What goes up must come down?

The liability insurance crisis had a good run, but its days may be numbered. Fuel prices have taken center stage as the crisis of the day, and many carriers are preoccupied with the revenue side of the ledger as they negotiate through how the new hours-of-service regulations and a rebounding freight market will impact their rates and charges.

But while liability insurance premiums may no longer be attracting headlines, they have hardly disappeared as a major challenge. A CCJ survey of more than 200 readers conducted last month found 59 percent reporting increases in premiums during their most recent policy renewal.

The good news is that a third of those reporting higher premiums suffered increases of 10 percent or less. Nearly three-quarters saw premiums rise 25 percent or less. And those numbers may make current market conditions look worse than they are because many carriers’ most recent policy renewal was several months ago. Market observers are seeing a mostly flat market for today’s policy renewals.

The trucking industry isn’t out of the woods yet, however. While insurance brokers may have had some success chiseling away at premium growth, no new insurance carriers have entered the market to spur competition. Worse, today’s lineup of insurance providers could shrink even smaller, threatening to make a softening market harder again. And it remains to be seen whether trucking operations will continue to exercise discipline on driver hiring standards and loss control as the freight rebound continues.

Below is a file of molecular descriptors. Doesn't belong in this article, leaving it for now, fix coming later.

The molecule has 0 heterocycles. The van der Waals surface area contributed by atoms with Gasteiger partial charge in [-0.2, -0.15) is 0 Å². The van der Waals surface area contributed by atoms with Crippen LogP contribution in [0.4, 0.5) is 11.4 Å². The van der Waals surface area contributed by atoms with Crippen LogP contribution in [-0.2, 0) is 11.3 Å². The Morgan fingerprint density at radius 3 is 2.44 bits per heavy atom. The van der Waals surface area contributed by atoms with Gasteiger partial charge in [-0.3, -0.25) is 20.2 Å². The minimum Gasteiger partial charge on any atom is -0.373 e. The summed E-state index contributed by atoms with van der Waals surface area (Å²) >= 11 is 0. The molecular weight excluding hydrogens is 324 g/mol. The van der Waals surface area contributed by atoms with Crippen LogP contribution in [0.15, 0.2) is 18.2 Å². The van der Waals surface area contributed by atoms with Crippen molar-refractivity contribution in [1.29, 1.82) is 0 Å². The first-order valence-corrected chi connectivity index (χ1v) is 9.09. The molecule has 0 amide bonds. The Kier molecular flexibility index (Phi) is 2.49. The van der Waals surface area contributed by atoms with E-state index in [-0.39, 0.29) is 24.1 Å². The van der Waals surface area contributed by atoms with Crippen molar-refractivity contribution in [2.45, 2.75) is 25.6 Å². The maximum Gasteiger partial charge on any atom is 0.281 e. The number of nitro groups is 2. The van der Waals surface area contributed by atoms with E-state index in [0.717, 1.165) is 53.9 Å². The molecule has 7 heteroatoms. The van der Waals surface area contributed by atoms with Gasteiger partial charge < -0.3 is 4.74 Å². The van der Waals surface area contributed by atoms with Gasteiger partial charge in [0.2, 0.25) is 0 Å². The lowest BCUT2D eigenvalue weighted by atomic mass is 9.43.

A market in transition
Insurance professionals suggest that the market for insurance premiums has stabilized, albeit at a high level. Conditions vary, however. “For smaller companies that buy low-deductible or guaranteed cost policies, premiums are basically flat to 5 percent lower,” says Alan Shetzer, executive vice president of the transportation unit at insurance brokerage firm Hilb Rogal & Hobbs. Insurance companies are giving trucking companies slight breaks in some cases if they agree to early renewals rather than going to market, Shetzer says. “For larger companies taking bigger deductibles, the market is basically flat.”

On the other hand, some trucking companies – based on a combination of factors, including loss history, financial strength and, perhaps, luck – are doing better. “The liability market has stabilized, and I have even heard of some sizable decreases,” says Jim Millar, transportation division leader for Wachovia Insurance Services.

“The hard market has certainly flattened out, and in some cases has started to soften,” says Terry Burnett, president of Burnett Insurance Corp. “There are a couple of situations I’m aware of where insurance companies have put in place rate increases in 2003 and are now going to rescind them.”

While there is mild softening here and there, trucking companies are realizing that the market is still hard when they start trying to get relief in certain areas. For example, deductibles are staying the same, Shetzer says. His clients’ most frequent request is to obtain lower deductibles, but when they see what that does to premiums, they are staying put.